Rene Kanzler is a junior at the University at Albany. She is a double major through the Human Development and Latin American & Caribbean Studies programs, and has a minor in psychology. She is an after school teacher and plans to work in education.
“My favorite author is Rupi Kaur. Although I'm not usually attracted to poetry, she writes in such a beautiful manner, words cannot even explain. She's mainly known from her #1 New York Times bestseller Milk and Honey. This book of is a collection of poetry and her own drawings that discuss survival in a plethora of ways. Further, she elaborates on her relatable experiences of love, loss, violence, abuse, and femininity.”
The power of knowledge through reading and writing
By Rene Kanzler
At the Albany Book Festival in September 2018, I participated in numerous, enjoyable volunteer activities. I took part in greeting guests, assisting visitors with their direction inquiries, collaborating with other festival and volunteer attendees, as well as attending panels. I acquired great knowledge about how literary arts can bring about a deeper understanding of human beings. Prior to this event, I was already aware of the immense power of reading and writing. I was not, however, expecting to experience the power of books, the power of knowledge, and how it brings people together, all while learning about oneself.
First, during the food panel, I sat and listened to four incredible authors speak about their experiences with cooking. I came to terms with how cooking can be an extraordinary emotional experience. Leyla Moushabeck described how while cooking, there are a multitude of heart-rending and heart-warming moments encountered. For some, they may reminisce on the times that were spent cooking this meal before with their peers, the ways in which it was passed down from generation to generation, and the way in which they must adapt to certain ingredients.
Furthermore, I learned about the significance of educating children about cooking from Francis Lam. While teaching children how to cook, children are provided insight on the love of food, mathematical skills, cultural awareness, as well as providing a bonding experience. Michael W. Twitty clarified how cooking teaches life skills and lessons- through failing, making mistakes, respecting a food narrative, embarking upon a food journey, and becoming in touch with one’s culture, history, and identity.
Additionally, during the history panel, the remarkable panelists helped me come to a better understanding of several important issues. I now understand how current events regarding Trump’s presidency offer proof of history repeating itself. As Keisha N. Blain explained it, there was a tremendous backlash of hatred towards African Americans once the landmark Brown v. Board of Education case was ruled. This ties into the political backlash of President Obama’s terms and how Republicans have turned to an extreme candidate to pursue their goals.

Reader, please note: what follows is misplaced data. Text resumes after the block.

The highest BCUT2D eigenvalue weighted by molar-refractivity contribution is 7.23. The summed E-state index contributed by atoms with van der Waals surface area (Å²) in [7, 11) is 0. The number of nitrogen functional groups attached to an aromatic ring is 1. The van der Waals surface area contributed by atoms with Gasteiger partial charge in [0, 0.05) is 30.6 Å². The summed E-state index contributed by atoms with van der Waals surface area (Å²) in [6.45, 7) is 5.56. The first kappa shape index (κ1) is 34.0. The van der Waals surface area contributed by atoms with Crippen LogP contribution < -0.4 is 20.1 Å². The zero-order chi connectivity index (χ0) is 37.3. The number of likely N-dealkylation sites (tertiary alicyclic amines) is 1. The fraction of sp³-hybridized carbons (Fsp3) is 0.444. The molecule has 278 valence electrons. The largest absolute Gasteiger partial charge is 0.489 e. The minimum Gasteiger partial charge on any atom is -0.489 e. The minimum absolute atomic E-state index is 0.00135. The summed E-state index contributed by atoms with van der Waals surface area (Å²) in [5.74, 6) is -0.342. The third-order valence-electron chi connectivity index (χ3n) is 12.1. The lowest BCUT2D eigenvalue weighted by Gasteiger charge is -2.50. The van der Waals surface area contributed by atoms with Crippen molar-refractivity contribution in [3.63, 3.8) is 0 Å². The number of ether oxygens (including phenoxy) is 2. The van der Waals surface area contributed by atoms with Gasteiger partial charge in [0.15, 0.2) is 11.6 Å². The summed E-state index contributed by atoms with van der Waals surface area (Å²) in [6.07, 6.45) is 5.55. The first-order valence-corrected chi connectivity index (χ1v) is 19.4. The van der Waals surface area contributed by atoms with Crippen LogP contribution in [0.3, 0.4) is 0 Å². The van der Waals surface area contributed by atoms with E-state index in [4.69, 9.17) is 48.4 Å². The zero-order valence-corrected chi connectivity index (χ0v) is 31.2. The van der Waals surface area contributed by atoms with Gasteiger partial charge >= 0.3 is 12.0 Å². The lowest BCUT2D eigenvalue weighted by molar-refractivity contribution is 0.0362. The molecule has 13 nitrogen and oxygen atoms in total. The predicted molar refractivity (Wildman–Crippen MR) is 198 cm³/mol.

Blain further explained the 1954 case ruling, how it led to a resurgence of the KKK, and noted that during President Trump’s term, there was a white nationalist rally in Charlottesville, Virginia. Other historians, such as Pulitzer prize-winners Annette Gordon-Reed, Gilbert King, and Terry Golway mentioned why it is so difficult for minorities to have their voices heard. Their revelation explained the challenge for historians to recover voices that America has purposely left behind and ignored.
Another panel I witnessed was the young adult panel. I found this to be the most relatable panel since young adult novels have always been a personal favorite. In the discussions, I asked Katie Henry and Lygia Day Peñaflor to elaborate on their experiences as young adult novel authors and their tips to how they succeeded. These women gave insight on how to overcome issues among writers. For example, in order to combat writer’s block, they suggested keeping oneself busy, taking a break from writing, and to make sure the individual is enjoying their time spent writing.
Further, the writers also explained how social media followers don’t matter as much as most would imagine, how publishing takes much longer than expected, and that their careers consist of more self-promotion than book-promotion. I feel it’s important to acknowledge that the authors admitted social media followers do not matter to one’s career, lives, or success. But, when an individual believes they are not destined for success because of their social media account or followers, this confirms a devastating issue within our society. I believe self-promotion is what leads to the most success.
The Albany Book Festival helped me see the way in which reading and writing can be a self-discovery process. I rediscovered my true love of reading and writing and my hope to write my own young adult novel. During this event, I realized how much I appreciated the time spent coming together with my local community to appreciate the authors who tie humanity together.
The Albany Book Festival was a reminder of how I have always admired community service, learning different perspectives from new people, and exploring unique ideas from people of vastly different demographics. Perhaps my love of these activities has led me to where I am today; I intend on becoming an elementary school teacher with degrees in Special Education and Latin American and Caribbean Studies and a minor in Psychology. My degrees will provide others with an exclusive perspective and contribute towards a better society.